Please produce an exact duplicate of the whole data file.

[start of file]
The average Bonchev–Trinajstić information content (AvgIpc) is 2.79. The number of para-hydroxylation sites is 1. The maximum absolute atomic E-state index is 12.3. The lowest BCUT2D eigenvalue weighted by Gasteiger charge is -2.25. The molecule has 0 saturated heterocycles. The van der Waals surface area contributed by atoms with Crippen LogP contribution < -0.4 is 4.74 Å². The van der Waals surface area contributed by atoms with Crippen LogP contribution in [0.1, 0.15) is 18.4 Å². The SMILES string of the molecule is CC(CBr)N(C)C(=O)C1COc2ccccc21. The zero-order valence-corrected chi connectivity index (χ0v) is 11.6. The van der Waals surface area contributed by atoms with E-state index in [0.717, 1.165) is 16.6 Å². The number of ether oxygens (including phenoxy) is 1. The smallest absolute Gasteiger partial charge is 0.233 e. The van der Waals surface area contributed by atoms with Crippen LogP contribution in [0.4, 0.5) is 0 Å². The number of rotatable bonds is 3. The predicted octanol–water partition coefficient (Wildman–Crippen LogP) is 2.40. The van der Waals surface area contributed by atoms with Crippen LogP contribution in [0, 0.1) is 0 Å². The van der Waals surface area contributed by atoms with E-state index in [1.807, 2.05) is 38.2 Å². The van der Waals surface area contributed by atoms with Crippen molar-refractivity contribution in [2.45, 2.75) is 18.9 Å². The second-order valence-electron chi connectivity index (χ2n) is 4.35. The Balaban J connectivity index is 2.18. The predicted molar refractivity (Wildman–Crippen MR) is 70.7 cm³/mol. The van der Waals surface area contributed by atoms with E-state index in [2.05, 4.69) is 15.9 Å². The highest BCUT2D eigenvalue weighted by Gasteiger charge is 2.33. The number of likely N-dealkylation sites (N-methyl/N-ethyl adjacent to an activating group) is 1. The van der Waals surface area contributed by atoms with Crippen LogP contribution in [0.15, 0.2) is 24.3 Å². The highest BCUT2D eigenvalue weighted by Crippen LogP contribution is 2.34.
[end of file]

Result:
The average Bonchev–Trinajstić information content (AvgIpc) is 2.79. The number of para-hydroxylation sites is 1. The maximum absolute atomic E-state index is 12.3. The lowest BCUT2D eigenvalue weighted by Gasteiger charge is -2.25. The molecule has 0 saturated heterocycles. The van der Waals surface area contributed by atoms with Crippen LogP contribution < -0.4 is 4.74 Å². The van der Waals surface area contributed by atoms with Crippen LogP contribution in [0.1, 0.15) is 18.4 Å². The SMILES string of the molecule is CC(CBr)N(C)C(=O)C1COc2ccccc21. The zero-order valence-corrected chi connectivity index (χ0v) is 11.6. The van der Waals surface area contributed by atoms with E-state index in [0.717, 1.165) is 16.6 Å². The number of ether oxygens (including phenoxy) is 1. The smallest absolute Gasteiger partial charge is 0.233 e. The van der Waals surface area contributed by atoms with Crippen LogP contribution in [0.4, 0.5) is 0 Å². The number of rotatable bonds is 3. The predicted octanol–water partition coefficient (Wildman–Crippen LogP) is 2.40. The van der Waals surface area contributed by atoms with Crippen LogP contribution in [0, 0.1) is 0 Å². The van der Waals surface area contributed by atoms with E-state index in [1.807, 2.05) is 38.2 Å². The van der Waals surface area contributed by atoms with Crippen molar-refractivity contribution in [2.45, 2.75) is 18.9 Å². The second-order valence-electron chi connectivity index (χ2n) is 4.35. The Balaban J connectivity index is 2.18. The predicted molar refractivity (Wildman–Crippen MR) is 70.7 cm³/mol. The van der Waals surface area contributed by atoms with E-state index in [2.05, 4.69) is 15.9 Å². The highest BCUT2D eigenvalue weighted by Gasteiger charge is 2.33. The number of likely N-dealkylation sites (N-methyl/N-ethyl adjacent to an activating group) is 1. The van der Waals surface area contributed by atoms with Crippen LogP contribution in [0.15, 0.2) is 24.3 Å². The highest BCUT2D eigenvalue weighted by Crippen LogP contribution is 2.34.